- a radioactive silver-white metallic element that glows blue in the dark, resembling the rare earths in chemical behavior and valence. Symbol: Ac; atomic number: 89; atomic weight: 227.
Origin of actinium
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Examples from the Web for actinium
Actinium, an element or elementary substance obtained in minute quantities in connection with the study of radioactivity.
In 1902 Giesel discovered another substance which he called emanium, and which was considered to be identical with actinium.
Uranium certainly is; thorium—the stuff of this incandescent gas mantle—certainly is; actinium.The World Set Free
Herbert George Wells
M. Debierne has obtained a third radioactive substance from pitchblende, which he has called “Actinium.”Alchemy: Ancient and Modern
H. Stanley Redgrove
Other radio-active substances have each several derivatives: actinium has nine, uranium has four.Inventors at Work
- a radioactive element of the actinide series, occurring as a decay product of uranium. It is used as an alpha-particle source and in neutron production. Symbol: Ac; atomic no: 89; half-life of most stable isotope, 227 Ac: 21.6 years; relative density: 10.07; melting pt: 1051°C; boiling pt: 3200 ± 300°C
C19: New Latin, from actino- + -ium
Collins English Dictionary - Complete & Unabridged 2012 Digital Edition © William Collins Sons & Co. Ltd. 1979, 1986 © HarperCollins Publishers 1998, 2000, 2003, 2005, 2006, 2007, 2009, 2012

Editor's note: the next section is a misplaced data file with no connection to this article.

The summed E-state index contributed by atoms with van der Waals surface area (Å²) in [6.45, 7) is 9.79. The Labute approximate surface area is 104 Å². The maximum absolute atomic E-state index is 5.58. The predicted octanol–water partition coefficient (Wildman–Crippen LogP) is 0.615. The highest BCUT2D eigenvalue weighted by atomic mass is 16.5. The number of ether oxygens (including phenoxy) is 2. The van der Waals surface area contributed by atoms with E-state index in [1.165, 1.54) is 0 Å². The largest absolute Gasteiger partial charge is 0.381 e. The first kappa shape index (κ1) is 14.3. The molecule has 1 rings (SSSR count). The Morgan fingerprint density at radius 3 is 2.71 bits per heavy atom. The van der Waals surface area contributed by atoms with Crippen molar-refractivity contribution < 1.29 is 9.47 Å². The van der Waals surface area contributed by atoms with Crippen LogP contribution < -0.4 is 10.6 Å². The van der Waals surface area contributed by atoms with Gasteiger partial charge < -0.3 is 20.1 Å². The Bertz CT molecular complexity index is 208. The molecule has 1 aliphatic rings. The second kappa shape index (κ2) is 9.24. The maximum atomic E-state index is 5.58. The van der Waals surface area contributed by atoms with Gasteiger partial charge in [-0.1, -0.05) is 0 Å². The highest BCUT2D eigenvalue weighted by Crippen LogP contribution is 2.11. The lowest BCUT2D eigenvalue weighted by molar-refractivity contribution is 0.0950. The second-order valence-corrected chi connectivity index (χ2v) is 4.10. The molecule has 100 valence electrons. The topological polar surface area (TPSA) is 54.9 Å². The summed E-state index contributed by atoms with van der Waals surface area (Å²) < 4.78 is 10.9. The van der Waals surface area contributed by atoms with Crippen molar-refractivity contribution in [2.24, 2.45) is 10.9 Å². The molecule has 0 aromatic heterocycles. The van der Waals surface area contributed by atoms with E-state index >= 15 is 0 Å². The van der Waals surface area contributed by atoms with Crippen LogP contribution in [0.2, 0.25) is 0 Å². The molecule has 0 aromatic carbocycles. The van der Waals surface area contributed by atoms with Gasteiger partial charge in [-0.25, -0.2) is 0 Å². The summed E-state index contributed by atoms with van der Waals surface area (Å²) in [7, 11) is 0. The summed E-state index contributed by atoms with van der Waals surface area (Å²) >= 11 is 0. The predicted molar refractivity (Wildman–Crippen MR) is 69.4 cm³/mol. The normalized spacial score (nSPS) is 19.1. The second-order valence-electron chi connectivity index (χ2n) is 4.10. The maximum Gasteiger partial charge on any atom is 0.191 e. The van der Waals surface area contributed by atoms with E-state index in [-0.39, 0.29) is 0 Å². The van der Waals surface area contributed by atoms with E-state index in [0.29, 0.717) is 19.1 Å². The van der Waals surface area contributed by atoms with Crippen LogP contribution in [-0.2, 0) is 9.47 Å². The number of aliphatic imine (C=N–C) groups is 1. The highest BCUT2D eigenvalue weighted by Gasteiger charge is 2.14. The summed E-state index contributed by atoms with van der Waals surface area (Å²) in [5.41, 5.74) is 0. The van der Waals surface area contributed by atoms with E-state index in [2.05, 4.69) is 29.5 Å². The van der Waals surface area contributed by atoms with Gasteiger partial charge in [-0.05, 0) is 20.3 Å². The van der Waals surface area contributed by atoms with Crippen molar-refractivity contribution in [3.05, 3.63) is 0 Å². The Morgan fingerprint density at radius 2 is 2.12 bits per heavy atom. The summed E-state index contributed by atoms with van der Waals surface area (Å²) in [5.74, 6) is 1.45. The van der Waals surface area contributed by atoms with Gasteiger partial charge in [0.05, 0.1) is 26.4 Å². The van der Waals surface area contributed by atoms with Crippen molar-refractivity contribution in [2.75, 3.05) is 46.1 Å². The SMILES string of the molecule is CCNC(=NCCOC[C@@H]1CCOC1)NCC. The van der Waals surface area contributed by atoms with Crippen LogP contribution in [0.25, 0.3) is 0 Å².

Word Origin and History for actinium
radioactive element discovered in 1899, from Greek actin-, comb. form of aktis (genitive aktinos) "ray, radiance" (see actino-) + chemical suffix -ium.
Online Etymology Dictionary, © 2010 Douglas Harper
- A radioactive element found in uranium ores. Its longest lived isotope is Ac 227 with a half-life of 21.6 years. Atomic number 89.
The American Heritage® Stedman's Medical Dictionary Copyright © 2002, 2001, 1995 by Houghton Mifflin Company. Published by Houghton Mifflin Company.
- A silvery-white, highly radioactive metallic element of the actinide series that is found in uranium ores. It is about 150 times more radioactive than radium and is used as a source of alpha rays and neutrons. Its most stable isotope has a half-life of about 22 years. Atomic number 89; melting point 1,050°C (1,922°F); boiling point (estimated) 3,200°C (5,792°F); specific gravity (calculated) 10.07; valence 3. See Periodic Table.
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